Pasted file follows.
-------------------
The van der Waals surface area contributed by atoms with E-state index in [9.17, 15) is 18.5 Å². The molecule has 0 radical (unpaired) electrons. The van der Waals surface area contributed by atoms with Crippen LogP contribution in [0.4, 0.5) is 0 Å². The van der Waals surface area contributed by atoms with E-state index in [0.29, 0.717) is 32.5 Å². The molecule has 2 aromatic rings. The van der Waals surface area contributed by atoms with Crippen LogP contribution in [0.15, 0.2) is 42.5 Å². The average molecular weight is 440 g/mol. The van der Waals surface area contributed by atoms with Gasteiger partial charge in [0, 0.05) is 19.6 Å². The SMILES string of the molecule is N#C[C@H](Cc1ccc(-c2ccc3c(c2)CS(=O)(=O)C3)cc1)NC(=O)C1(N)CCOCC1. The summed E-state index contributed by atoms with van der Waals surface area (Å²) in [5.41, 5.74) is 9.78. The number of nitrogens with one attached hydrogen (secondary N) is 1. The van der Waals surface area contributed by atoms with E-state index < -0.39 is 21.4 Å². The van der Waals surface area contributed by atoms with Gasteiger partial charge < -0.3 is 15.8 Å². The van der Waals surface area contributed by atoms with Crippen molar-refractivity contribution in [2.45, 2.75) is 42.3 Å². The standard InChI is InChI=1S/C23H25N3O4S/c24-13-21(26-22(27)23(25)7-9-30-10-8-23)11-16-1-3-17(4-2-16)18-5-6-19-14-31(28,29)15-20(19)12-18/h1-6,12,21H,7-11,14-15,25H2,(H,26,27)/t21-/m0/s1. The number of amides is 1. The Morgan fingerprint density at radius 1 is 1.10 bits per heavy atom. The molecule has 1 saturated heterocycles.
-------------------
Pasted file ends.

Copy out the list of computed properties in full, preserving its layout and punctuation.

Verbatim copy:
The van der Waals surface area contributed by atoms with E-state index in [9.17, 15) is 18.5 Å². The molecule has 0 radical (unpaired) electrons. The van der Waals surface area contributed by atoms with Crippen LogP contribution in [0.4, 0.5) is 0 Å². The van der Waals surface area contributed by atoms with E-state index in [0.29, 0.717) is 32.5 Å². The molecule has 2 aromatic rings. The van der Waals surface area contributed by atoms with Crippen LogP contribution in [0.15, 0.2) is 42.5 Å². The average molecular weight is 440 g/mol. The van der Waals surface area contributed by atoms with Gasteiger partial charge in [0, 0.05) is 19.6 Å². The SMILES string of the molecule is N#C[C@H](Cc1ccc(-c2ccc3c(c2)CS(=O)(=O)C3)cc1)NC(=O)C1(N)CCOCC1. The summed E-state index contributed by atoms with van der Waals surface area (Å²) in [5.41, 5.74) is 9.78. The number of nitrogens with one attached hydrogen (secondary N) is 1. The van der Waals surface area contributed by atoms with E-state index < -0.39 is 21.4 Å². The van der Waals surface area contributed by atoms with Gasteiger partial charge < -0.3 is 15.8 Å². The van der Waals surface area contributed by atoms with Crippen molar-refractivity contribution in [2.45, 2.75) is 42.3 Å². The standard InChI is InChI=1S/C23H25N3O4S/c24-13-21(26-22(27)23(25)7-9-30-10-8-23)11-16-1-3-17(4-2-16)18-5-6-19-14-31(28,29)15-20(19)12-18/h1-6,12,21H,7-11,14-15,25H2,(H,26,27)/t21-/m0/s1. The number of amides is 1. The Morgan fingerprint density at radius 1 is 1.10 bits per heavy atom. The molecule has 1 saturated heterocycles.